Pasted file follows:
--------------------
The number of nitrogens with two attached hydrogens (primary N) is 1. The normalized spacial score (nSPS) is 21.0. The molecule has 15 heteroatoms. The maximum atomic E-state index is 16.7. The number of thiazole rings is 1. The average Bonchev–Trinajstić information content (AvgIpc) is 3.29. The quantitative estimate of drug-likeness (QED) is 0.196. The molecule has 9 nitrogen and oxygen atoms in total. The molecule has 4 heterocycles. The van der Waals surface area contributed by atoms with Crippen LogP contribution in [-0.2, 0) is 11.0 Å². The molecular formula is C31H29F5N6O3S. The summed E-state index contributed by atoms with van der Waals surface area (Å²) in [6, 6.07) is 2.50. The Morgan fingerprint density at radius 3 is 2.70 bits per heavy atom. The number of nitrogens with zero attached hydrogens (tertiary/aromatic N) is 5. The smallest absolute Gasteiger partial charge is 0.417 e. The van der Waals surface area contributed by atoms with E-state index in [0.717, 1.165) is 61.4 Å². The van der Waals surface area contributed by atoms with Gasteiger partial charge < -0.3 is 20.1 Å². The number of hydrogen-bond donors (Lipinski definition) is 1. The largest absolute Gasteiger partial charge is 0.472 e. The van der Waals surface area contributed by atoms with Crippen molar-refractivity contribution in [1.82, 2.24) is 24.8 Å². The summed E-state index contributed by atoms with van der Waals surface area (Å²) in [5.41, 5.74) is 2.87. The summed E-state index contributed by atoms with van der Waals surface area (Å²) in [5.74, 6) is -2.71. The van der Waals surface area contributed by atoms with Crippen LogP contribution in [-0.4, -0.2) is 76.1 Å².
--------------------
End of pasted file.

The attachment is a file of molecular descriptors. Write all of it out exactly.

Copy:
The number of nitrogens with two attached hydrogens (primary N) is 1. The normalized spacial score (nSPS) is 21.0. The molecule has 15 heteroatoms. The maximum atomic E-state index is 16.7. The number of thiazole rings is 1. The average Bonchev–Trinajstić information content (AvgIpc) is 3.29. The quantitative estimate of drug-likeness (QED) is 0.196. The molecule has 9 nitrogen and oxygen atoms in total. The molecule has 4 heterocycles. The van der Waals surface area contributed by atoms with Crippen LogP contribution in [-0.2, 0) is 11.0 Å². The molecular formula is C31H29F5N6O3S. The summed E-state index contributed by atoms with van der Waals surface area (Å²) in [6, 6.07) is 2.50. The Morgan fingerprint density at radius 3 is 2.70 bits per heavy atom. The number of nitrogens with zero attached hydrogens (tertiary/aromatic N) is 5. The smallest absolute Gasteiger partial charge is 0.417 e. The van der Waals surface area contributed by atoms with E-state index in [0.717, 1.165) is 61.4 Å². The van der Waals surface area contributed by atoms with Gasteiger partial charge < -0.3 is 20.1 Å². The number of hydrogen-bond donors (Lipinski definition) is 1. The largest absolute Gasteiger partial charge is 0.472 e. The van der Waals surface area contributed by atoms with Crippen molar-refractivity contribution in [1.82, 2.24) is 24.8 Å². The summed E-state index contributed by atoms with van der Waals surface area (Å²) in [5.41, 5.74) is 2.87. The summed E-state index contributed by atoms with van der Waals surface area (Å²) in [5.74, 6) is -2.71. The van der Waals surface area contributed by atoms with Crippen LogP contribution in [-0.4, -0.2) is 76.1 Å².